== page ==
Tag Archives: On the Waterfront

Film: On the Waterfront


The film was based on a series of investigative articles by Malcolm Johnson in the New York Sun that won a Pulitzer Prize. Writer Budd Schulberg was fascinated by them, and used them as the skeleton of his screenplay. Uploaded to Photobucket by jedimoonshyne9.

Brando at his best. That’s really all you need to know to put On the Waterfront at the top of your “must-see” list. And it’s more than just the “I coulda been somebody. I coulda been a contender” scene. It’s a story about the mob, and corruption, and loyalty.

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Like most great films, On the Waterfront has a terrific cast. In addition to Brando (did I mention this was him at his best?), the ensemble included Lee J. Cobb, Karl Malden, Eva Marie Saint, and Rod Steiger. Just as important were the people behind the camera. Elia Kazan directed, Budd Schulberg wrote the screenplay, and Leonard Bernstein composed the music. Not surprisingly, the film was nominated for 12 Academy Awards and won 8, including Best Picture, Director, Actor, and Screenplay.

The legacy of the movie is evident in the American Film Institute’s 100 Years, 100… series. It ranked number 8 in …100 Movies; Terry Malloy (Brando’s character) was number 23 hero in …100 Heroes and Villains; it earned number 22 in …100 Film Scores; and “I coulda been a contender” ranked number 3 in …100 Movie Quotes.

Actor: Marlon Brando

Which Brando do you like better - young, sex symbol Brando or mature Godfather Brando? uploaded by questionidfeeling.wordpress.com.

IMDb says Brando is considered the greatest movie actor of all time. The AFI named him the fourth-greatest male star of all time. Personally, I wouldn’t rank him so high. But there’s no denying that he belongs in any discussion of Great American Things.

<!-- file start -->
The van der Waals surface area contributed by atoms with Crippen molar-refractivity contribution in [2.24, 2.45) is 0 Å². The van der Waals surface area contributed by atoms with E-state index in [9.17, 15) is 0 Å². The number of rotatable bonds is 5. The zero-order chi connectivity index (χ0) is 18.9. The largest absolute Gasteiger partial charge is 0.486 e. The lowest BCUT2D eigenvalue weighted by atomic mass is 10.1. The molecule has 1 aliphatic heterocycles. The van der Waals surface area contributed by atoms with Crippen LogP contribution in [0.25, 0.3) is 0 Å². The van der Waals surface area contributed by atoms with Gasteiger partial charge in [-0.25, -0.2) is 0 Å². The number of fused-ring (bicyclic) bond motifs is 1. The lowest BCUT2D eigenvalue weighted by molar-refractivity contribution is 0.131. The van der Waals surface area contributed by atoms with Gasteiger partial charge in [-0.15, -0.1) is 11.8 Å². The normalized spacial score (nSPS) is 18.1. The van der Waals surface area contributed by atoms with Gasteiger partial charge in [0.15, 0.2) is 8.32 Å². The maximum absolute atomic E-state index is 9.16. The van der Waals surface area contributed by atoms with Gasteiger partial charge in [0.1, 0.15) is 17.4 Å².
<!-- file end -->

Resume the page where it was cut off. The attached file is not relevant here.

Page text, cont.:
Seldom has an actor changed so much as he aged. It’s hard to believe the young Brando of On the Waterfront and A Streetcar Named Desire is the same person as the mature Brando of Apocalypse Now and The Godfather (Great American Things, June 21, 2009). His appearance changed, but so did his acting style, reflecting some of the problems that he experienced in his off-screen life.

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Even so, look at the films he’s been in. In addition to the four listed above, he starred in The Wild OneGuys and DollsMutiny on the Bounty… and Last Tango in Paris. Most actors would have considered any of those as the movie of their lives, and Brando had eight. He won the Oscar for Best Actor twice, Supporing Actor once, and was nominated a total of eight times. (Of course, he didn’t always accept his awards, but that’s for another blog to explain.)

He essentially parodied his Don Corleone part in the movie The Freshman, but it’s always been one of my favorite small films. Even so, Martin Scorsese said, “He’s the marker. There’s ‘Before Brando’ and ‘After Brando’.” Brando became somewhat more cynical in later life, saying, “The only reason I’m in Hollywood is that I don’t have the moral courage to refuse the money.”